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Sport jumps the shark right into 2022

Dr. Amy Bass
Courtesy of Dr. Amy Bass
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When I heard that the Brooklyn Nets had called up Kyrie Irving to their active roster, I considered it to be the equivalent of the infamous moment when a water-skiing Fonzi – leather jacket and all – jumped over a shark on a very special episode of Happy Days. That moment, of course, coined the phrase “jumping the shark,” symbolizing any outlandish attempt to save something already in steady decline.

Suddenly the Nets’ front office, which benched Irving in early October when he refused to get the COVID-19 vaccine, making him ineligible to play on his home court, as well as in Madison Square Garden and Scotiabank Arena in Toronto, changed gears as their list of players entering health and safety protocols grew. The virus, yet again, vividly exposed the tensions that permeate the relationships between economics and public health.

Except best laid plans, and all that – before anyone could welcome Irving back, he, too, went onto that expanding list.

Maybe COVID-19, then, should be named Athlete of the Year, as it has dominated headlines, sports or otherwise, since it first reared its ugly head in March of 2020, a daunting opponent that no one has felled. Nothing else has influenced sport the way this novel coronavirus has, from the staging of Tokyo 2020 in 2021 to the recent reshuffling of schedules from the NFL to the NBA to the NHL, which has just decided that its players will not head to Beijing in February for the Olympics.

COVID-19 gave some leagues a chance to shine, such as the WNBA, which last June became the first to achieve that rarefied 99% vaccination mark. Like most everyone else, the league didn’t issue a vaccine mandate, but rather let its players association throw itself into an extensive education campaign with the teams. Once again, the WNBA showed us all how to get something done.

Soccer players, too, got something done, coming together to accuse former Portland Thorns and North Carolina Courage coach Paul Riley of sexual misconduct. Behind those who stood up and spoke out was none other than Alex Morgan, who brought receipts for what Sinead Farrelly and Mana Shim claimed, demonstrating just how long the NWSL had, in her word, “tolerated” the behavior of Riley, with documentation that dated as far back as 2015. Within a matter of days, Riley was gone and NWSL commissioner Lisa Baird was out.

These soccer players, of course, were not alone in demanding action and accountability in 2021. Gymnastics stars Simone Biles, Aly Raisman, Maggie Nichols, and McKayla Maroney represented the hundreds hurt and damaged by Larry Nassar when they testified before the Senate Judiciary Committee with devastating detail about the inaction of the FBI, and how it contributed to Nassar’s ability to sexually abuse so many young athletes, as well as anyone’s attempt to heal.

We will never know what kind of impact the Nassar years had on Biles, who was the only athlete from that era to compete in Tokyo. She landed in Japan with a Yurchenko double pike in her pocket and her eyes set on a historic gold medal haul, but withdrew from the majority of her events because of a case of what gymnasts call “the twisties” – the inability to find the floor when up in the air.

It was courage personified to see the one and only, the GOAT, an athlete so confident in her unprecedented skills that she wore a leotard with the head of an actual goat outlined in rhinestones, look at her trainer and announce in the early stages of the team competition that she could not continue.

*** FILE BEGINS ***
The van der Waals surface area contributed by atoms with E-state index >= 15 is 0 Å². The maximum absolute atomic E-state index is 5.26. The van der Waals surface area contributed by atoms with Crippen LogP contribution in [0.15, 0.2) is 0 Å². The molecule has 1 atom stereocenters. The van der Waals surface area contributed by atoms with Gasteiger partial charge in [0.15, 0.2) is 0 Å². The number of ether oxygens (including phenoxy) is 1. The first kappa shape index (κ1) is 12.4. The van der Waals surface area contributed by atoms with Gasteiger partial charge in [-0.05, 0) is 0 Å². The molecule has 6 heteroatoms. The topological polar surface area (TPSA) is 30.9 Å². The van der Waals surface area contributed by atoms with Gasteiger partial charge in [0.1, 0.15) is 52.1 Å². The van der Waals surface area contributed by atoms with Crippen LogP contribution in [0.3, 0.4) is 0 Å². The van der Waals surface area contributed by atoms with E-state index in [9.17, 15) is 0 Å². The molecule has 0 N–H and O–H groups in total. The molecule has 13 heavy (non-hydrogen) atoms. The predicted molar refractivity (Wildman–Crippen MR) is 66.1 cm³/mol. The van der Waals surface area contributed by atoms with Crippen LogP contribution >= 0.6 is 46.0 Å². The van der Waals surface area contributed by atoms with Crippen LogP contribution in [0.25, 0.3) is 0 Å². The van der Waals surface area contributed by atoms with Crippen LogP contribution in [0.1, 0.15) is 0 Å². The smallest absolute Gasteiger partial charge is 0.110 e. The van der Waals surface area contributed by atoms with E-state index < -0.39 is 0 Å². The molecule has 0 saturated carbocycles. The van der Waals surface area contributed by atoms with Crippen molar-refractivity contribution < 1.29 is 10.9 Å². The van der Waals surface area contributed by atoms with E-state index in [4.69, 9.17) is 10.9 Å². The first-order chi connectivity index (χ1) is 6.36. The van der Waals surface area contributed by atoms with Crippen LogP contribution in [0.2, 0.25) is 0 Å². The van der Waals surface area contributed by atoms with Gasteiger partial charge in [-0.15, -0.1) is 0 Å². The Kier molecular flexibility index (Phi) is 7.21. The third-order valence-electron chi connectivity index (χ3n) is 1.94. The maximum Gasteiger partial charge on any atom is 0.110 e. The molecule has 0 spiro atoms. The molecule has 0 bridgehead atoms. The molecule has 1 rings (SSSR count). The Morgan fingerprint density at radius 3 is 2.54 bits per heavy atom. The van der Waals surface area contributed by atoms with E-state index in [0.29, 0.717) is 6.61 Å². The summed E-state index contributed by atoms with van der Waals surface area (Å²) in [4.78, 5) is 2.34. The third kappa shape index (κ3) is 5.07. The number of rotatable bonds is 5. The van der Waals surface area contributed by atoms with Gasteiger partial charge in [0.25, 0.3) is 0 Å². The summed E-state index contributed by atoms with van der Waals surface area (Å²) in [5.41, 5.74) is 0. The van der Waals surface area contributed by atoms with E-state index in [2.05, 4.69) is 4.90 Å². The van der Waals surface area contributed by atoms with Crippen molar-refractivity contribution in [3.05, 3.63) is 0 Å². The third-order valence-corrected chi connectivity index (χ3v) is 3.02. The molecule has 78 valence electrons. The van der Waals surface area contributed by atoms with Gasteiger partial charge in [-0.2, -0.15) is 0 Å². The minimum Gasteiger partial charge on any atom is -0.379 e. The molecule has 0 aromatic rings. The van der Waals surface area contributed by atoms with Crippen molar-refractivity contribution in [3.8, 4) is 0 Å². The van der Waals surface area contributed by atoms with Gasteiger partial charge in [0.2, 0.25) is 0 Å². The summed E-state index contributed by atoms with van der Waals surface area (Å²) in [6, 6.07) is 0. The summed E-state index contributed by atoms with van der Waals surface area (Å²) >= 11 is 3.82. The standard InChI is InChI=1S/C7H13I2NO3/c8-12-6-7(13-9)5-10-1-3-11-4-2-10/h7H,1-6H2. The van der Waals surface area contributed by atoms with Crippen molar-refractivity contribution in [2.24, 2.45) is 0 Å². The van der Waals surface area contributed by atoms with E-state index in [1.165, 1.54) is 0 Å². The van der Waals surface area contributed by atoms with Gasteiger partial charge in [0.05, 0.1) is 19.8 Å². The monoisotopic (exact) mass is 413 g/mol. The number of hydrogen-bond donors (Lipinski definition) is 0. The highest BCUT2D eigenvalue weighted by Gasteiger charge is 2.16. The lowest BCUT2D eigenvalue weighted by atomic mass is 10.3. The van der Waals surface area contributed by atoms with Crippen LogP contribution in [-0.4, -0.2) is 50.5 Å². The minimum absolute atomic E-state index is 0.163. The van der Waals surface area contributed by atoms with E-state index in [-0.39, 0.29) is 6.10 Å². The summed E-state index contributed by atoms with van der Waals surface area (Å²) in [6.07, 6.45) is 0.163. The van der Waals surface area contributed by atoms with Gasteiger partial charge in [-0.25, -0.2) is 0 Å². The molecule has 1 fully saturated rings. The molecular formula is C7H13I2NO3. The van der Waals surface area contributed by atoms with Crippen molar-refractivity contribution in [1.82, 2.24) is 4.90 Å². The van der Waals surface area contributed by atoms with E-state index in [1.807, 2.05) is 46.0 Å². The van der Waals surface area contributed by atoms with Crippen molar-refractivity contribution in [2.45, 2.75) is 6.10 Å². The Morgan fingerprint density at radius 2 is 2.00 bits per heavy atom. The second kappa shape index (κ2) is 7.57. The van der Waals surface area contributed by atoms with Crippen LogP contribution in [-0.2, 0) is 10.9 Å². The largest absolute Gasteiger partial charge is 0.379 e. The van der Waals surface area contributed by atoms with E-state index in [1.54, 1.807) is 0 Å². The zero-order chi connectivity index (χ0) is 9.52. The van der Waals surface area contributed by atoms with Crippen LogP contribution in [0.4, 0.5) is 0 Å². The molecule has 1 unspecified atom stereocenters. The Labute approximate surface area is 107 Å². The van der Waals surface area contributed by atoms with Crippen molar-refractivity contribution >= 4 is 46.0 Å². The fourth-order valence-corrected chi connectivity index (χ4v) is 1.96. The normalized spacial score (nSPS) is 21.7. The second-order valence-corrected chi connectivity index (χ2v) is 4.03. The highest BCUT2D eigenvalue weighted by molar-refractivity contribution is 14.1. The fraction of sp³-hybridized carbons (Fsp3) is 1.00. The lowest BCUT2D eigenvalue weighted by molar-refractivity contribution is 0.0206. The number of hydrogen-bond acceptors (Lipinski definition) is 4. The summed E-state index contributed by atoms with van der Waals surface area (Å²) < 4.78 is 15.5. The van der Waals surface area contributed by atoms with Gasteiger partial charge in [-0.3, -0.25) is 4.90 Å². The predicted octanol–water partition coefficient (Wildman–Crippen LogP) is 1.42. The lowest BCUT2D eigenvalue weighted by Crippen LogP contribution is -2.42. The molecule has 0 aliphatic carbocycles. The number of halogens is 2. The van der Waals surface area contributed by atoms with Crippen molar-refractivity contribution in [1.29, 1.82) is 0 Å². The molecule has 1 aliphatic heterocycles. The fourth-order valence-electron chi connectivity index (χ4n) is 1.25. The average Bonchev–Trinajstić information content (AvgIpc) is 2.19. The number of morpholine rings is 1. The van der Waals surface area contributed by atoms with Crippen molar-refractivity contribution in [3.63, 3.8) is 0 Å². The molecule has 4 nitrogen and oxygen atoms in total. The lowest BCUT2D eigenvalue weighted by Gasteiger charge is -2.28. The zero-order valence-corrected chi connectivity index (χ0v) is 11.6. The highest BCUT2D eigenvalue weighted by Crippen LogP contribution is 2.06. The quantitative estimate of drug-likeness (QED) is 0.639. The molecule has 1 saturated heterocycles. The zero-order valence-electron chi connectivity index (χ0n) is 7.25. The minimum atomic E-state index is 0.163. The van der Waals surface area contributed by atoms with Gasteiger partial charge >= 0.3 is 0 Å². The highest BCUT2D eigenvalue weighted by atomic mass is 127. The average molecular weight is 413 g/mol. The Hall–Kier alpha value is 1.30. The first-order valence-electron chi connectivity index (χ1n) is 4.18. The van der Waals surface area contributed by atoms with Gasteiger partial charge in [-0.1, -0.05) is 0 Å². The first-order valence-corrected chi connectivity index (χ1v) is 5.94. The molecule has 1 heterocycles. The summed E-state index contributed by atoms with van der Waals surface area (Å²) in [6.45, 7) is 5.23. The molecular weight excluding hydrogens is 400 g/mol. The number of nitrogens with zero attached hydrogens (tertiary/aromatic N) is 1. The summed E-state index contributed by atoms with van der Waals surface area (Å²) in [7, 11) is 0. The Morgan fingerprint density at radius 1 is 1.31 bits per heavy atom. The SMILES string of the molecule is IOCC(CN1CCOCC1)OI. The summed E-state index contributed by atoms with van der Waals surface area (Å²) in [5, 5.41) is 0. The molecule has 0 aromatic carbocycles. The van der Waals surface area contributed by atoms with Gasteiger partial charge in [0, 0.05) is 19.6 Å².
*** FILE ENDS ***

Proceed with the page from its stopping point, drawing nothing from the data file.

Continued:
While Biles eventually returned to competition to grab a bronze medal in the beam final, her decision to sit out most of her events paved the way for new stars to emerge, especially Suni Lee, who won the all-around gold with her high-flying uneven bars routine and a personal story that brought a tear to everyone’s eyes.

The gymnasts weren’t the only American women in Tokyo to shine. From basketball to volleyball, track cycling to golf, Allyson Felix to Katie Ledecky, Tokyo gave us a lot to celebrate as Title IX hits its 50th anniversary next year. And how many times have we watched the video of swimmer Lydia Jacoby’s friends and family in Seward, Alaska lose their collective minds when she took gold in the 100-meter breaststroke?

Women continued to snare sport headlines when two unseeded teens, Emma Raducanu and Leylah Fernandez, squared off at the U.S. open, with Raducanu becoming the first qualifier to not only get to a Grand Slam final, but win one.

Now, in the wake of Omicron, with sports upending their schedules with postponements and fear driving fans back home, we can only hope that these kinds of moments won’t be reserved to our rear-view mirrors, but are also ahead of us. Last summer, International Olympic Committee president Thomas Bach promised us that the Olympic Games were “a light at the end of this dark tunnel.” With Omicron continuing to create head-scratching numbers, I hope that light remains into the new year.

But I wonder.

Amy Bass is professor of sport studies and chair of the division of social science and communication at Manhattanville College. Bass is the author of ONE GOAL: A COACH, A TEAM, AND THE GAME THAT BROUGHT A DIVDED TOWN TOGETHER, among other titles. In 2012, she won an Emmy for her work with NBC Olympic Sports on the London Olympic Games.

The views expressed by commentators are solely those of the authors.They do not necessarily reflect the views of this station or its management.

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